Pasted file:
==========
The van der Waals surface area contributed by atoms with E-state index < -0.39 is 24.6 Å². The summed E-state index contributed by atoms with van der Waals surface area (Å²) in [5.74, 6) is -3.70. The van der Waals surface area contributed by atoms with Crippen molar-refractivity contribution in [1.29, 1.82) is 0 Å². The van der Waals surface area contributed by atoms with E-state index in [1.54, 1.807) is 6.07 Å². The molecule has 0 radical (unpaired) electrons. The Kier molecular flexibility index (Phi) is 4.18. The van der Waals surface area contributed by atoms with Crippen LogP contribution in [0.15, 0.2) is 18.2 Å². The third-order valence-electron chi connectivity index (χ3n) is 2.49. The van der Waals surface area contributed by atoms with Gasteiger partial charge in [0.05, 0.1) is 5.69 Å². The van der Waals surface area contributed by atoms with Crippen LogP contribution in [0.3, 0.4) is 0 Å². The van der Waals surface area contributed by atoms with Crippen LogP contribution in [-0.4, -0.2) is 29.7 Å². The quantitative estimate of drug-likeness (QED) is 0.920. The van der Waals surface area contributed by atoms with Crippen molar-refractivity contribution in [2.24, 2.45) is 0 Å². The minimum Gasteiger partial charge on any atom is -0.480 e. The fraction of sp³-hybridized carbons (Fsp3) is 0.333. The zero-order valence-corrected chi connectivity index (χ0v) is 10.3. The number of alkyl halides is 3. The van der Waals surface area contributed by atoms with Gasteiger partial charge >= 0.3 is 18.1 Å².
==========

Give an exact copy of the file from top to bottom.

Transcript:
The van der Waals surface area contributed by atoms with E-state index < -0.39 is 24.6 Å². The summed E-state index contributed by atoms with van der Waals surface area (Å²) in [5.74, 6) is -3.70. The van der Waals surface area contributed by atoms with Crippen molar-refractivity contribution in [1.29, 1.82) is 0 Å². The van der Waals surface area contributed by atoms with E-state index in [1.54, 1.807) is 6.07 Å². The molecule has 0 radical (unpaired) electrons. The Kier molecular flexibility index (Phi) is 4.18. The van der Waals surface area contributed by atoms with Crippen LogP contribution in [0.15, 0.2) is 18.2 Å². The third-order valence-electron chi connectivity index (χ3n) is 2.49. The van der Waals surface area contributed by atoms with Gasteiger partial charge in [0.05, 0.1) is 5.69 Å². The van der Waals surface area contributed by atoms with Crippen LogP contribution in [0.3, 0.4) is 0 Å². The van der Waals surface area contributed by atoms with Crippen LogP contribution in [-0.4, -0.2) is 29.7 Å². The quantitative estimate of drug-likeness (QED) is 0.920. The van der Waals surface area contributed by atoms with Crippen molar-refractivity contribution in [2.24, 2.45) is 0 Å². The minimum Gasteiger partial charge on any atom is -0.480 e. The fraction of sp³-hybridized carbons (Fsp3) is 0.333. The zero-order valence-corrected chi connectivity index (χ0v) is 10.3. The number of alkyl halides is 3. The van der Waals surface area contributed by atoms with Gasteiger partial charge >= 0.3 is 18.1 Å².